Soon after Oxfam had been in the headlines around allegations of misconduct by our staff in the Democratic Republic of Congo, I spoke to a senior politician who lamented that Oxfam had failed; had not learned the lessons of our failings in Haiti.
“Oxfam was so wonderful for decades; why have you let sexual misconduct run rife in recent years?” they asked.
A few days later, the UK Government said it “will not consider any new funding to Oxfam until the issues have been resolved”.
Much of the public discussion assumes that if cases are still occurring then this must be evidence that Oxfam is still not taking action against misconduct.
Yet, the opposite is true.
I remember the then-UK Secretary of State Penny Mordaunt speaking at the Safeguarding Summit in October 2018, shortly before I joined Oxfam. She said: “If we do our jobs right, we won’t hear about fewer cases. We are likely to hear about more, at least in the medium-term.”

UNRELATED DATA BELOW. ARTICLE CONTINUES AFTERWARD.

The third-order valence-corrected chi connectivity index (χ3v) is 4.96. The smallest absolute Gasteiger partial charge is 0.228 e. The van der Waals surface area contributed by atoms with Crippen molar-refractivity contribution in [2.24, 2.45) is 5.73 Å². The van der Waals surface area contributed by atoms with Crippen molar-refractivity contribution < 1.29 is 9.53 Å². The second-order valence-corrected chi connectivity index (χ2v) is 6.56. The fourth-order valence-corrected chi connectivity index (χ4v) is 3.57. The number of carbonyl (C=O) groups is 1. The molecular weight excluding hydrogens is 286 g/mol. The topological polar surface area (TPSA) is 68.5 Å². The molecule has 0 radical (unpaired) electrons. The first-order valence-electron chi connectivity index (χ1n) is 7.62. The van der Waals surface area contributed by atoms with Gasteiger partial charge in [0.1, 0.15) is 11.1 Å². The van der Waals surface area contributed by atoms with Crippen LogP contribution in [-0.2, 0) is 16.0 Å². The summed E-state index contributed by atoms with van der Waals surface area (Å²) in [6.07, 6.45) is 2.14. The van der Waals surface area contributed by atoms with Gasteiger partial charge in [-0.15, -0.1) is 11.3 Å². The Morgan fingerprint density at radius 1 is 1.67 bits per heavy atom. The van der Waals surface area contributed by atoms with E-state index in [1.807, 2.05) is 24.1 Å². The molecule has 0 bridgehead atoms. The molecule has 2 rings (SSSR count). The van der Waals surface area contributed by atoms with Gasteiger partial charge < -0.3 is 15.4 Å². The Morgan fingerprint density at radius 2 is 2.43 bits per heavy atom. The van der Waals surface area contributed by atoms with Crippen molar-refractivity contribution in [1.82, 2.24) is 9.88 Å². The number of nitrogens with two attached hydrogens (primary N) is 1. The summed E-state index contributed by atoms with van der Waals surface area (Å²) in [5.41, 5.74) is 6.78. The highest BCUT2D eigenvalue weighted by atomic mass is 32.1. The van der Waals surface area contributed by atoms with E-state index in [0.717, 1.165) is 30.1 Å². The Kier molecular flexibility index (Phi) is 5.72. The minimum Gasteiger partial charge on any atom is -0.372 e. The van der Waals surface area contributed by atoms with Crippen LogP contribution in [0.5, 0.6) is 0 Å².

An increase in the number of reported cases, the UK government told lawmakers earlier this month, “is likely to be a positive sign that reporting channels are working and that victims feel able to come forward”.
This is recognition of an uncomfortable reality: No organisation – a church, school, sporting body, or even international institutions – can ever say it is free from the risk of abuse, particularly where there are huge disparities in power. The promise of a job or even a few dollars of assistance can create the opportunity for abuse.
That does not make individual allegations of sexual misconduct, bullying, and other abuses of power any less shocking.
Indeed, they are arguably even more shocking in a sector that sets out to do good and change lives. Recent media reporting on these issues is hugely important in shining a light on the issue. It is hard to think of something more abhorrent to the values that we hold dear.
However, as our regulator, the Charity Commission for England and Wales, has recognised, for international NGOs that operate in some of the most challenging environments on Earth, further safeguarding incidents are likely to arise. The greater the need, the greater the risk of exploitation. Yet it is in these places that our lifesaving work is most needed. Almost 20 million people in the Democratic Republic of Congo rely on aid.